11. Kantarjian H, Giles F, Bhalla K, Pinilla J, Larson RA, Gattermann N, Ottmann OG, Gallagher NJ, Baccarani M, leCoutre P: Nilotinib in chronic myeloid leukemia patients in chronic phase (CML-CP) with imatinib (IM) resistance or intolerance: Longer follow-up results of a phase II study. J Clin Oncol; 2009 May 20;27(15_suppl):7029

  • [Source] The source of this record is MEDLINE®, a database of the U.S. National Library of Medicine.
  • [Title] Nilotinib in chronic myeloid leukemia patients in chronic phase (CML-CP) with imatinib (IM) resistance or intolerance: Longer follow-up results of a phase II study.
  • : 7029 Background: Nilotinib is a potent and highly selective BCR-ABL inhibitor approved for the treatment of Ph+ CML patients (pts) in CP or accelerated phase who are resistant or intolerant to prior therapy including IM.
  • This study evaluated the efficacy and safety of nilotinib (400 mg bid) in CML-CP pts resistant or intolerant to IM.
  • RESULTS: CML-CP pts (n = 321, 70% IM-resistant, 30% IM-intolerant with resistance) with a minimum follow-up of 19 months (mos) were evaluated; 72% were treated with ≥600 mg/day IM prior to enrollment.
  • CONCLUSIONS: These results demonstrate that nilotinib was highly effective, with rapid and durable responses in CML-CP pts failing prior therapy due to resistance or intolerance.

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  • (PMID = 27961402.001).
  • [ISSN] 1527-7755
  • [Journal-full-title] Journal of clinical oncology : official journal of the American Society of Clinical Oncology
  • [ISO-abbreviation] J. Clin. Oncol.
  • [Language] eng
  • [Publication-type] Journal Article
  • [Publication-country] United States
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12. Ghadyalpatil N, Banawali S, Kurkure P, Arora B, Bansal S, Amare P, Choughule A, Soy L, Singh R: Efficacy and tolerability of imatinib mesylate in pediatric chronic myeloid leukemia in a large cohort: Results from a tertiary care referral center in India. J Clin Oncol; 2009 May 20;27(15_suppl):10047

  • [Source] The source of this record is MEDLINE®, a database of the U.S. National Library of Medicine.
  • [Title] Efficacy and tolerability of imatinib mesylate in pediatric chronic myeloid leukemia in a large cohort: Results from a tertiary care referral center in India.
  • : 10047 Background: Chronic myeloid leukemia (CML) is a rare disease in children and there is limited data of safety and efficacy of imatinib mesylate (IM) in this age group.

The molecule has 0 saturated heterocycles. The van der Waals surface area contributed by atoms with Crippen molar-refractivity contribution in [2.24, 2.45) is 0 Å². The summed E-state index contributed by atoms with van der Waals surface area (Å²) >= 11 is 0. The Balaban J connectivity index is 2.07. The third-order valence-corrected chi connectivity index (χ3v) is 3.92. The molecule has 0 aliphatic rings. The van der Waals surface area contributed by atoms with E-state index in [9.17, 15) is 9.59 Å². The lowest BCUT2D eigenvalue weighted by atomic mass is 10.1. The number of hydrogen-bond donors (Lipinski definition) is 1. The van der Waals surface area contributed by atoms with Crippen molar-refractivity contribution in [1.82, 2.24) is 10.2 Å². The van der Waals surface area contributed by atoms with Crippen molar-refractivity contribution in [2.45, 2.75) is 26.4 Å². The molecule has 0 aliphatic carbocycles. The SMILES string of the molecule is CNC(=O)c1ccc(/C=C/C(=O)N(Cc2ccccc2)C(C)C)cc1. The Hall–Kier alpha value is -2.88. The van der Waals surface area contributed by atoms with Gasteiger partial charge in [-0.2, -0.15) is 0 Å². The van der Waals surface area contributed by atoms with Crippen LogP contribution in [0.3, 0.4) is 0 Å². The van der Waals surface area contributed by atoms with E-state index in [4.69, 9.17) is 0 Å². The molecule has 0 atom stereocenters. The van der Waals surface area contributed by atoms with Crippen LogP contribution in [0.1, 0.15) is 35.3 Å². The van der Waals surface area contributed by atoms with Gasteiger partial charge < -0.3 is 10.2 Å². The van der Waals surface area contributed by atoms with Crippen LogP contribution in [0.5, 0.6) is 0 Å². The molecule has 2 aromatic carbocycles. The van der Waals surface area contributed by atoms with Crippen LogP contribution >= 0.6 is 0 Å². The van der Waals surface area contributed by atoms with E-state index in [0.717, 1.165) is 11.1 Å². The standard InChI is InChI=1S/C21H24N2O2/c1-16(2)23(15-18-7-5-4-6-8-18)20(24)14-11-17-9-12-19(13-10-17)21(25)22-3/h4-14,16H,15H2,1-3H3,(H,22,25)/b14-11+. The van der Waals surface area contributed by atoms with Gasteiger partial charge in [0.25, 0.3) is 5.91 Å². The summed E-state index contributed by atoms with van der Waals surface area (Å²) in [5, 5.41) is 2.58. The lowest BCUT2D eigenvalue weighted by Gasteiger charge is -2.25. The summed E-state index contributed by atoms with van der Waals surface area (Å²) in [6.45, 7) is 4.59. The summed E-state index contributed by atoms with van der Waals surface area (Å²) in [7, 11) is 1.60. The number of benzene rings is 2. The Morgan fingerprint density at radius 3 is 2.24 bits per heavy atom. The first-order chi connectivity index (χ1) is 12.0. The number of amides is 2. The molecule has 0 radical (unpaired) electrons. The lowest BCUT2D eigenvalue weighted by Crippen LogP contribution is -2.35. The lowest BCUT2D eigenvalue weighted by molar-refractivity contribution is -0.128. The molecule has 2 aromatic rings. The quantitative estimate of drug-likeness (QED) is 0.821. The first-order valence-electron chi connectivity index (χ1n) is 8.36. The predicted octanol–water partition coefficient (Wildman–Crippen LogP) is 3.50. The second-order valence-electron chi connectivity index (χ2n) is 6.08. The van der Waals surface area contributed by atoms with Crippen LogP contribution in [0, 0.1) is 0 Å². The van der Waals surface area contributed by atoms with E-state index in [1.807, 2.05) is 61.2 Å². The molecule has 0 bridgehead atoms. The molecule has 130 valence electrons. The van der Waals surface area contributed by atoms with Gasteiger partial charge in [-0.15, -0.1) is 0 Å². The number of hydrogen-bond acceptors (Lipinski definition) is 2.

• METHODS: We analyzed the outcomes of 48 consecutive children (September 1998 to December 2008) in chronic phase (CP) or accelerated phase (AP) CML not eligible for Allo-SCT and were treated with IM [Glivec (Novartis), through patient assistance programme GIPAP or Veenat (NATCO), generic brand for GIPAP ineligible patients] within 12 months of diagnosis.
  • RESULTS: The median age at the time of diagnosis was 12 years (range 3-18 years).
  • One patient had secondary IM resistance and had progressive disease even on dose escalation.
  • Two patients in AP at diagnosis achieved CCR at 5 and 7 months and continue to be in CCR.
  • CONCLUSIONS: Results from this largest single center study indicate that outcome of children with CML receiving IM is similar to adults.

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  • (PMID = 27962473.001).
  • [ISSN] 1527-7755
  • [Journal-full-title] Journal of clinical oncology : official journal of the American Society of Clinical Oncology
  • [ISO-abbreviation] J. Clin. Oncol.
  • [Language] eng
  • [Publication-type] Journal Article
  • [Publication-country] United States
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13. Martinelli G, Castagnetti F, Poerio A, Breccia M, Palandri F, Alimena G, Pane F, Saglio G, Baccarani M, Rosti G: Molecular responses with nilotinib 800 mg daily as first-line treatment of chronic myeloid leukemia in chronic phase: Results of a phase II trial of the GIMEMA CML WP. J Clin Oncol; 2009 May 20;27(15_suppl):7074

  • [Source] The source of this record is MEDLINE®, a database of the U.S. National Library of Medicine.
  • [Title] Molecular responses with nilotinib 800 mg daily as first-line treatment of chronic myeloid leukemia in chronic phase: Results of a phase II trial of the GIMEMA CML WP.
  • To investigate the efficacy and the safety of nilotinib 400 mg BID in untreated, early chronic phase (ECP) CML patients (pts), the GIMEMA CML WP is conducting a multicentric, phase II study trial (ClinicalTrials.gov NCT00481052 ).
  • One patient progressed at 6 months to accelerated-blastic phase with the T315I mutation.
  • CONCLUSIONS: In ECP Ph-pos CML pts both cytogenetic and molecular responses to nilotinib are substantially faster than the responses to IM.

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  • (PMID = 27961457.001).
  • [ISSN] 1527-7755
  • [Journal-full-title] Journal of clinical oncology : official journal of the American Society of Clinical Oncology
  • [ISO-abbreviation] J. Clin. Oncol.
  • [Language] eng